Proteinuria is an indicator of injury to the glomerular filtration barrier and has been a therapeutic target to manage CKD. Over the past 3 decades, RAAS blockade by ACE inhibitor or ARB has been the mainstay treatment to reduce proteinuria and hinder the progression of CKD. However, many patients with macroalbuminuria have residual albuminuria despite RAAS blockade, which is associated with worse renal outcome as is the baseline albuminuria . Although dual RAAS blockade with ACEI and ARB can further reduce proteinuria, the combination therapy is associated with higher risk of acute kidney injury, hypotension, and hyperkalemia without benefits in reducing mortality . Hence, identifying additional antiproteinuric agents has been imperative.
To our knowledge, this trial is the first clinical study specifically designed to investigate if ENaC inhibitor amiloride decreases proteinuria in patients with various proteinuric kidney diseases. We found that amiloride significantly decreased 24-h urine protein excretion in the patients who had received ACEI or ARB at the highest tolerable dose for at least 8 weeks prior to the study. Therefore, amiloride successfully reduced the “residual” proteinuria and the effect was additive to RAAS blockade.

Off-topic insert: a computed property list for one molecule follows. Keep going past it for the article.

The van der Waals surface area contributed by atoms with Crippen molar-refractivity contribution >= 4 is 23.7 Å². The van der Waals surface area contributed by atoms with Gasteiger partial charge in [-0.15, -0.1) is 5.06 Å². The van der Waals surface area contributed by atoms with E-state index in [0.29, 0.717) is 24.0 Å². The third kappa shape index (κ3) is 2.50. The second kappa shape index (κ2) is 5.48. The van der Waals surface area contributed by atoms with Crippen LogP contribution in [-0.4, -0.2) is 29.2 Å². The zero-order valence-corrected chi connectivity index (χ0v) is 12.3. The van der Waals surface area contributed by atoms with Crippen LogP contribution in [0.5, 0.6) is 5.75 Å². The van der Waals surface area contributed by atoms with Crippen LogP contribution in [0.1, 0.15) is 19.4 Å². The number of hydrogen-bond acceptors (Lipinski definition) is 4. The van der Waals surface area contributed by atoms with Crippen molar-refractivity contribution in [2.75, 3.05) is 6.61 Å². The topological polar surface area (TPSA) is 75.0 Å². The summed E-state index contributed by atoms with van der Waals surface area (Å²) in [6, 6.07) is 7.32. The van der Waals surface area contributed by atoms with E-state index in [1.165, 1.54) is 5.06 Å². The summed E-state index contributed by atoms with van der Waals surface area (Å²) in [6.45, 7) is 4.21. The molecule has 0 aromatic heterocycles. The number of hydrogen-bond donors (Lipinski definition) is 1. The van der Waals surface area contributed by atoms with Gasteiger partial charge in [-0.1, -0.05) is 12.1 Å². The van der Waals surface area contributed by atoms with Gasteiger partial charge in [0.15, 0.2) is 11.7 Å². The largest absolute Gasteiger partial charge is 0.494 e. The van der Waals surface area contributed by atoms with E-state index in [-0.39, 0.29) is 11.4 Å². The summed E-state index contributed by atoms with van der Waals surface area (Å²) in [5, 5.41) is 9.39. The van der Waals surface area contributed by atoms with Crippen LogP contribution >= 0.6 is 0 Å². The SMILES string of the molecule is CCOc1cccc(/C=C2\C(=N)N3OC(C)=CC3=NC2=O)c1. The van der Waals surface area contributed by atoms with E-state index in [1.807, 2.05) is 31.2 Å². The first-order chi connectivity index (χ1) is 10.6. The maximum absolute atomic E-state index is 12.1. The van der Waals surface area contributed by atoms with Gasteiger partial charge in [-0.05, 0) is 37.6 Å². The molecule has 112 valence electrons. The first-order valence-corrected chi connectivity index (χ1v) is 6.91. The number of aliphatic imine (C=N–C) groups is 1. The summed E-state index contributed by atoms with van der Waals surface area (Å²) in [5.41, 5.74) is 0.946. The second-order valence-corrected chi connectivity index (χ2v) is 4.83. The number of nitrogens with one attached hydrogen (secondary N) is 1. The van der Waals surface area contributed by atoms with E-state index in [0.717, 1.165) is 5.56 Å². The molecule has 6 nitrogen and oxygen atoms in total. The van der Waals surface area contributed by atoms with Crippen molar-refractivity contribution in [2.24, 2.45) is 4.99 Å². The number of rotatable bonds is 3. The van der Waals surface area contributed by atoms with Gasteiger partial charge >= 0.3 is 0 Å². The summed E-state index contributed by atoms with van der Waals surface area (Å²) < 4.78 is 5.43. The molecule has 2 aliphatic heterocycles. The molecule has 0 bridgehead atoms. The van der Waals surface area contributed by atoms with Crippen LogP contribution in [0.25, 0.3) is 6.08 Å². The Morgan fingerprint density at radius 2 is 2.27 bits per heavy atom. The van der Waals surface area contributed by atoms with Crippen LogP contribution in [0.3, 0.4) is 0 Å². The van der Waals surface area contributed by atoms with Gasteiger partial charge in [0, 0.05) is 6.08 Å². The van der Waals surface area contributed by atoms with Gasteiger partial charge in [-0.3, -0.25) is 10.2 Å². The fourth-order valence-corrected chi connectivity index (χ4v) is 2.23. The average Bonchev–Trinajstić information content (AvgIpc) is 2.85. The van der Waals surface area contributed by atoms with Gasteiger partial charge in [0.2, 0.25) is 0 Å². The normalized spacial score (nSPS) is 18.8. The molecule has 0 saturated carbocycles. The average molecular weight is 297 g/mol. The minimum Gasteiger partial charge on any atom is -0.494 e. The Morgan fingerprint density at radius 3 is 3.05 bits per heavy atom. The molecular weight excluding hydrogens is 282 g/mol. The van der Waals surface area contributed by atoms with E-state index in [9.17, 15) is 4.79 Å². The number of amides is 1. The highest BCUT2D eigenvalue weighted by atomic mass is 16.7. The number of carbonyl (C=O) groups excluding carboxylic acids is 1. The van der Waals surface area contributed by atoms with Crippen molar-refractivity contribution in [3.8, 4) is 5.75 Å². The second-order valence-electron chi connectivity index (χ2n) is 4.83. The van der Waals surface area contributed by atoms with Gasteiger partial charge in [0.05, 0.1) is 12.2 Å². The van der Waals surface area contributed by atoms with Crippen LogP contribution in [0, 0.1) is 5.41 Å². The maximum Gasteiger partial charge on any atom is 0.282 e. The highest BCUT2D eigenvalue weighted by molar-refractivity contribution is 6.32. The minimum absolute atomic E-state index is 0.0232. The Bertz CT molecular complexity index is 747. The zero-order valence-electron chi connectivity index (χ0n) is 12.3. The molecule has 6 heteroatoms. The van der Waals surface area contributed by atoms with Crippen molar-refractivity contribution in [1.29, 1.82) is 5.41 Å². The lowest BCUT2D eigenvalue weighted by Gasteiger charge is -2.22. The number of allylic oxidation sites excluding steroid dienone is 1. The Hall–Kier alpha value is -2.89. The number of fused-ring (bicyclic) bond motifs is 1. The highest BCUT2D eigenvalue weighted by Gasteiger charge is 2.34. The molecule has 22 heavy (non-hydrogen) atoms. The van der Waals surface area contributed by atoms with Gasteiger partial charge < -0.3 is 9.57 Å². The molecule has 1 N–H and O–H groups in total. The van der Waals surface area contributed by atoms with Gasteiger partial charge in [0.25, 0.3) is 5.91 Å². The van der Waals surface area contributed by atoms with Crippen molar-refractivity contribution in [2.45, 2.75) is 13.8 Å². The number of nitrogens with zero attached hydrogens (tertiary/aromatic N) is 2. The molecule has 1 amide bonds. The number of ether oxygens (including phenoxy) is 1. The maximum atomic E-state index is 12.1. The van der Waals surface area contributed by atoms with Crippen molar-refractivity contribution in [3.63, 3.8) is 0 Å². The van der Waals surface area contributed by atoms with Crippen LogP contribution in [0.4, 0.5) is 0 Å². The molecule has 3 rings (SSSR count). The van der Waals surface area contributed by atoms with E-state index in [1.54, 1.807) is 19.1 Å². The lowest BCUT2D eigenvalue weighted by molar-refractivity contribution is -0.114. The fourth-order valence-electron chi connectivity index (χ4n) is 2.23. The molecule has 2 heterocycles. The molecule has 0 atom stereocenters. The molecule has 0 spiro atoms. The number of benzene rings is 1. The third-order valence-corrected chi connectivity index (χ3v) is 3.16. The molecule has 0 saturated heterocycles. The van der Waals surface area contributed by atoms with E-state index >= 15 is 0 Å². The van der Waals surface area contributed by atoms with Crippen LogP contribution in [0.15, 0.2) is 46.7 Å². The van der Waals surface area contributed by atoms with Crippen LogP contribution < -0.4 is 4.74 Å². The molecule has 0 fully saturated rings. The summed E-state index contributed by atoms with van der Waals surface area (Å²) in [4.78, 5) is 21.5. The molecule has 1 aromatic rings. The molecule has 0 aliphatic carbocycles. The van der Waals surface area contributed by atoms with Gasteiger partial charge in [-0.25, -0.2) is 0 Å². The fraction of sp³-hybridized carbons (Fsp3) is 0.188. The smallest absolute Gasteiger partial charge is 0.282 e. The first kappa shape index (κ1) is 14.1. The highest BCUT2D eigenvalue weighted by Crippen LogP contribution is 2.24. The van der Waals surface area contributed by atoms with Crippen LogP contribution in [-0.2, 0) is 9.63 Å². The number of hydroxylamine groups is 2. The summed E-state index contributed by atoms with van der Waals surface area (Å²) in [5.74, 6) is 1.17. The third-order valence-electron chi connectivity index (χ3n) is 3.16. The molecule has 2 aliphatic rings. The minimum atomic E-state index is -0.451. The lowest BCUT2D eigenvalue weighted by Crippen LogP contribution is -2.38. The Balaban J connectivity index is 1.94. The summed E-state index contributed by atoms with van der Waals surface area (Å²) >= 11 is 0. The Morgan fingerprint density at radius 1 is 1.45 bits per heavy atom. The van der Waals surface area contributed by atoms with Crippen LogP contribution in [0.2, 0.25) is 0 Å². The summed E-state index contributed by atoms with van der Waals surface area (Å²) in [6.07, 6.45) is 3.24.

Our study showed a higher degree of albuminuria reduction by amiloride (40%) compared to another study that amiloride only reduced albuminuria by 10–15%. In Unruh et al.’s  study, patients recruited to the trial had a lower degree of baseline proteinuria (mean UACR 1,120 ± 780 mg/g, UPCR >100 mg/g was needed for enrollment) than our patients (mean UACR 2,250 ± 1,420 mg/g, UPCR >1,000 mg/g was needed for enrollment). We think that the significant difference in baseline proteinuria between our study and Unruh et al.’s  study probably contributed to the difference in antiproteinuric effect of amiloride between the 2 studies.